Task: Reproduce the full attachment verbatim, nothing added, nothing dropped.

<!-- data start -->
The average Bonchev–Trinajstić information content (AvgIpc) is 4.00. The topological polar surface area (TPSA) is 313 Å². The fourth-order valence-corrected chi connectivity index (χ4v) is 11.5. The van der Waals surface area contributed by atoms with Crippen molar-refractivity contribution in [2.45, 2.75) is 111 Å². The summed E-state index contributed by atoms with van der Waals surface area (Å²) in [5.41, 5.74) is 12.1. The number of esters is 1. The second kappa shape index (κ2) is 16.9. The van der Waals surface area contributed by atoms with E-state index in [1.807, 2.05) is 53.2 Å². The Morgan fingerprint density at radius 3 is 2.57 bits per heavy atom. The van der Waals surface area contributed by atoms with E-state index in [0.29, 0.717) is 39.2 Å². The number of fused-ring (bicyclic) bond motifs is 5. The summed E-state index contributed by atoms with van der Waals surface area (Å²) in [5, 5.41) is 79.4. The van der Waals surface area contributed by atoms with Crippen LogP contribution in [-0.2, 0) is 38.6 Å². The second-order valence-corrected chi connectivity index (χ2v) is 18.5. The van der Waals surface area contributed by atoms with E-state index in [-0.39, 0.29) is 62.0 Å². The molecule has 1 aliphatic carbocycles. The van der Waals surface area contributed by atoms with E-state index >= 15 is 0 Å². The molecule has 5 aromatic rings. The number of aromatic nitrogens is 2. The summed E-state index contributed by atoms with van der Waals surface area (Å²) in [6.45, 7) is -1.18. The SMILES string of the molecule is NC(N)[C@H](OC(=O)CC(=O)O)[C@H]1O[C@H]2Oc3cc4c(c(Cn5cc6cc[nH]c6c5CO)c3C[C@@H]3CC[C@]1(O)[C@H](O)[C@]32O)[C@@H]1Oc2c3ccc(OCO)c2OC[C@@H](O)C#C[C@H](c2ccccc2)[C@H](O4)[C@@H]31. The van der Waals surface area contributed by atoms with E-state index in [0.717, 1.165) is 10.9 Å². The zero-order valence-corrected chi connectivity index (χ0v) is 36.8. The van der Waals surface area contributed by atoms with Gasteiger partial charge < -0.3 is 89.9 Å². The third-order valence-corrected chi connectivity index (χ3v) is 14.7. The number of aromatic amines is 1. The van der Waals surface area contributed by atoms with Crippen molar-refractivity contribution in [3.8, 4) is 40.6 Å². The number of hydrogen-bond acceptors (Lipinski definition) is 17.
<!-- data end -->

The average Bonchev–Trinajstić information content (AvgIpc) is 4.00. The topological polar surface area (TPSA) is 313 Å². The fourth-order valence-corrected chi connectivity index (χ4v) is 11.5. The van der Waals surface area contributed by atoms with Crippen molar-refractivity contribution in [2.45, 2.75) is 111 Å². The summed E-state index contributed by atoms with van der Waals surface area (Å²) in [5.41, 5.74) is 12.1. The number of esters is 1. The second kappa shape index (κ2) is 16.9. The van der Waals surface area contributed by atoms with E-state index in [1.807, 2.05) is 53.2 Å². The Morgan fingerprint density at radius 3 is 2.57 bits per heavy atom. The van der Waals surface area contributed by atoms with E-state index in [0.29, 0.717) is 39.2 Å². The number of fused-ring (bicyclic) bond motifs is 5. The summed E-state index contributed by atoms with van der Waals surface area (Å²) in [5, 5.41) is 79.4. The van der Waals surface area contributed by atoms with Crippen LogP contribution in [-0.2, 0) is 38.6 Å². The second-order valence-corrected chi connectivity index (χ2v) is 18.5. The van der Waals surface area contributed by atoms with E-state index in [-0.39, 0.29) is 62.0 Å². The molecule has 1 aliphatic carbocycles. The van der Waals surface area contributed by atoms with E-state index >= 15 is 0 Å². The molecule has 5 aromatic rings. The number of aromatic nitrogens is 2. The summed E-state index contributed by atoms with van der Waals surface area (Å²) in [6.45, 7) is -1.18. The SMILES string of the molecule is NC(N)[C@H](OC(=O)CC(=O)O)[C@H]1O[C@H]2Oc3cc4c(c(Cn5cc6cc[nH]c6c5CO)c3C[C@@H]3CC[C@]1(O)[C@H](O)[C@]32O)[C@@H]1Oc2c3ccc(OCO)c2OC[C@@H](O)C#C[C@H](c2ccccc2)[C@H](O4)[C@@H]31. The van der Waals surface area contributed by atoms with E-state index in [0.717, 1.165) is 10.9 Å². The zero-order valence-corrected chi connectivity index (χ0v) is 36.8. The van der Waals surface area contributed by atoms with Gasteiger partial charge < -0.3 is 89.9 Å². The third-order valence-corrected chi connectivity index (χ3v) is 14.7. The number of aromatic amines is 1. The van der Waals surface area contributed by atoms with Crippen molar-refractivity contribution in [3.8, 4) is 40.6 Å². The number of hydrogen-bond acceptors (Lipinski definition) is 17.